A few weeks ago I built a simple Facebook app that, among other things, would provide a canvas page. It worked perfectly when prototyping but a few coding hours later it suddenly stopped working.
The canvas page was served just fine when I visited it directly but it blanked out in Facebook. Whatever different approach I tried I could not really find anything wrong with my implementation. So I started looking at the Facebook end if it.
What finally cracked the nut was Chrome’s Developer tool and its Network tab specifically. It showed me Facebook sent a POST request to the canvas page. Symfony, on which I built the app, has excellent HTTP routing and I was using that to split requests up between different controllers, depending on HTTP method. GET requests got to see the page while POST requests was assumed to be sending in a form.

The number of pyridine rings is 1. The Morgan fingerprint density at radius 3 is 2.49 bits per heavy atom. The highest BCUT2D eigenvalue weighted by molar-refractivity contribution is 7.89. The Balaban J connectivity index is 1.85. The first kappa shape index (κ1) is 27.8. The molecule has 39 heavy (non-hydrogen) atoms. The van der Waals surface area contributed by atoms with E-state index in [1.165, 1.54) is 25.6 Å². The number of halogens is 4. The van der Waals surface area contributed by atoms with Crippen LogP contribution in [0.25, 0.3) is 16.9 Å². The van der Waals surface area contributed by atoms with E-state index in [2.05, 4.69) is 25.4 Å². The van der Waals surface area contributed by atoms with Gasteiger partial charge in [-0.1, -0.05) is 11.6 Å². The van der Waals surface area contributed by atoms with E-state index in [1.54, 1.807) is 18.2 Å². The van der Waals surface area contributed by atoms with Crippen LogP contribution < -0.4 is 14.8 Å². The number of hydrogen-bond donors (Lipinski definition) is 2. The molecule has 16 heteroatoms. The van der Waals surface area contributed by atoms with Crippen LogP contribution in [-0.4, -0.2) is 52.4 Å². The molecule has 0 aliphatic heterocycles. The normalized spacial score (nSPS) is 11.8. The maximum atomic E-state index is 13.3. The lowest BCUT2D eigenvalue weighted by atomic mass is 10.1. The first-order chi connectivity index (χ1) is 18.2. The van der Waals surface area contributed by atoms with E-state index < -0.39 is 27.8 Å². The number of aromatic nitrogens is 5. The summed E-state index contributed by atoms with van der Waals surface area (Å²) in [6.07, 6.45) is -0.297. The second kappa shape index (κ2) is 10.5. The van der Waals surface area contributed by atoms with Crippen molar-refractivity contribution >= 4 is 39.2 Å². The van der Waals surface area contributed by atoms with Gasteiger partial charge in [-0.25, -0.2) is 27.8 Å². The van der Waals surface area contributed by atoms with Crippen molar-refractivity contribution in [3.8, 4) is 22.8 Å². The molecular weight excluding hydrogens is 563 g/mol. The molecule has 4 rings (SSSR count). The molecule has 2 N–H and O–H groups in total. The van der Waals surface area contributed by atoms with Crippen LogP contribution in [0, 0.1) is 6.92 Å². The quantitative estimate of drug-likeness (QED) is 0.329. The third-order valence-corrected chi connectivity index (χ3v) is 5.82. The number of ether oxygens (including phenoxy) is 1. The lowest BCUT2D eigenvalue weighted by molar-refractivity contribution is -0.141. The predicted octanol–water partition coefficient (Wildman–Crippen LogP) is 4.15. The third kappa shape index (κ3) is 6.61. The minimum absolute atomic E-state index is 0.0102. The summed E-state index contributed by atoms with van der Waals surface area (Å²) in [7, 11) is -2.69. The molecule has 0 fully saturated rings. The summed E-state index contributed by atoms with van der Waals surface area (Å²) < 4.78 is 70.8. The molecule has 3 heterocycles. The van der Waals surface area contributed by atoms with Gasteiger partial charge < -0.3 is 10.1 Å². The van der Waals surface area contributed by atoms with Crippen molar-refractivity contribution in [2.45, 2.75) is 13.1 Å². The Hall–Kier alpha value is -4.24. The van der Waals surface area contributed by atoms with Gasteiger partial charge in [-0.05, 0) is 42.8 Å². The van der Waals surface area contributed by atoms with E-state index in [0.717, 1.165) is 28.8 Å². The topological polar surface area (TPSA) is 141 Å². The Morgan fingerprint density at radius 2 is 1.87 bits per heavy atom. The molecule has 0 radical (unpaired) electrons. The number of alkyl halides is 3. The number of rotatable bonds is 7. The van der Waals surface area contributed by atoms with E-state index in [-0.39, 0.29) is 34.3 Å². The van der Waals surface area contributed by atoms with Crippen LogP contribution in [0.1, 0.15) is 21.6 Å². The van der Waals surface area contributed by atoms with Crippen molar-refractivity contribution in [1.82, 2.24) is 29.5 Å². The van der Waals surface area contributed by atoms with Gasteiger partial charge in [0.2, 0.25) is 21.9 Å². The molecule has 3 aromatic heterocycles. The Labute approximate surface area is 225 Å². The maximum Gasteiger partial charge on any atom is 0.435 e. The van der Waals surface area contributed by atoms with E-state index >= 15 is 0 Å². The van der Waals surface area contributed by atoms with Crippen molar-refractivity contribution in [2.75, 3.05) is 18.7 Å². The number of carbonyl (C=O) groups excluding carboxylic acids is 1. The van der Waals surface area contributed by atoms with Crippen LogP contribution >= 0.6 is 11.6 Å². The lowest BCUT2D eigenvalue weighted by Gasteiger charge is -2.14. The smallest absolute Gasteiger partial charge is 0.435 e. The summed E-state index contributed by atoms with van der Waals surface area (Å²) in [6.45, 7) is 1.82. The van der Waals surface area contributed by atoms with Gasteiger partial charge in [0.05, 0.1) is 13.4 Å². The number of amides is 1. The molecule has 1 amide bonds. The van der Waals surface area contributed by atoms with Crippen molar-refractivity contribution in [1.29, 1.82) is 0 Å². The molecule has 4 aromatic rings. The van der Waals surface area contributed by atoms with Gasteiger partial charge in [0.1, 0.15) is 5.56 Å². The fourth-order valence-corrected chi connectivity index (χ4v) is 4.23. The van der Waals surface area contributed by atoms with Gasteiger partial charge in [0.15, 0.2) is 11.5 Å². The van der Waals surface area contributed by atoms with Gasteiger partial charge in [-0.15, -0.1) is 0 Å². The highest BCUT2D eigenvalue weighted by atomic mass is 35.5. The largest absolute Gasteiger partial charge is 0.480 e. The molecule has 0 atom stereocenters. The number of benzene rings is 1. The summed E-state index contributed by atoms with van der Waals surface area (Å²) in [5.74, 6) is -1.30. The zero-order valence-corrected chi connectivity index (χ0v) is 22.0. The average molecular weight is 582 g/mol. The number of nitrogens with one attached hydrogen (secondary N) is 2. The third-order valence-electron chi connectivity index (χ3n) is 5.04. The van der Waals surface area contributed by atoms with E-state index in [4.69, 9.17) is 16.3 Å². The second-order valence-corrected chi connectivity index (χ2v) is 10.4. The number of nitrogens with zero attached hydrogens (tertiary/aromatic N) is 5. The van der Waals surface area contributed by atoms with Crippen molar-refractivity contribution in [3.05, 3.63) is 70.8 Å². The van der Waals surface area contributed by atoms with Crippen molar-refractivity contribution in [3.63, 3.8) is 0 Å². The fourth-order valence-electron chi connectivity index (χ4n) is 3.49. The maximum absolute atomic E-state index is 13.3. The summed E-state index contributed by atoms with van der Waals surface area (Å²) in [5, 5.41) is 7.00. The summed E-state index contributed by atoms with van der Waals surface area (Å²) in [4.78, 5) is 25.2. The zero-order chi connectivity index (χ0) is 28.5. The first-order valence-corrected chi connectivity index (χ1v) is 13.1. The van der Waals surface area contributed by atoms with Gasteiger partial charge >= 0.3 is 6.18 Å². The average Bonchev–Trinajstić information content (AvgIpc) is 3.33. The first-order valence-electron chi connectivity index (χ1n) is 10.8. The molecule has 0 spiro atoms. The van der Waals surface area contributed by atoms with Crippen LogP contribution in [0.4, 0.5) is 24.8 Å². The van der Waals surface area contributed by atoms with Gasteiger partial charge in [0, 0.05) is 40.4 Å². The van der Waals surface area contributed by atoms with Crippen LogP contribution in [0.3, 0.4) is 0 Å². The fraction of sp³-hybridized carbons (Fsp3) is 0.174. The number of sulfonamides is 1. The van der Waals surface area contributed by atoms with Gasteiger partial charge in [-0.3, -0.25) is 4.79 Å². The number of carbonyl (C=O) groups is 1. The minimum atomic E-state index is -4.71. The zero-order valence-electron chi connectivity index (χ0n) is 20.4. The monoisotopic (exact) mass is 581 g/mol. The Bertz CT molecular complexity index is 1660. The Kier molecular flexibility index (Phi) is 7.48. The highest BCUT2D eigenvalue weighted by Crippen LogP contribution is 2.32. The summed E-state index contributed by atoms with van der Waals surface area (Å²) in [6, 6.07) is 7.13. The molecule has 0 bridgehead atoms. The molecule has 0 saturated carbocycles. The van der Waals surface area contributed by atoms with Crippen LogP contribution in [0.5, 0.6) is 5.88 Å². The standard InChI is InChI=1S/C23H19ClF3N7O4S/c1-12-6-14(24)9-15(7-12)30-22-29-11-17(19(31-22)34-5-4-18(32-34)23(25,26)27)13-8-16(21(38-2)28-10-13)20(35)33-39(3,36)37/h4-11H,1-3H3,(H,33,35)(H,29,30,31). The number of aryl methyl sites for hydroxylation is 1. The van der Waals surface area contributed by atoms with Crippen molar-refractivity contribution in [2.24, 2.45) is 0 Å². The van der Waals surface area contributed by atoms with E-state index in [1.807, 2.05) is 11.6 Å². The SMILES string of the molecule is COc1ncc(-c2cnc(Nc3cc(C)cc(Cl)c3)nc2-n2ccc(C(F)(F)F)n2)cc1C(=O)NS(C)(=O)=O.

This is a violation of the very basis of the HTTP protocol. So why are Facebook doing it? My first guess was that they wanted to prevent AJAX requests from caching. But why would they not use a randomly generated URL parameter for this?
I am holding the Facebook web developers to a much higher standard than that. There must be a better reason for them to do this. I just can not think of any. What is your guess?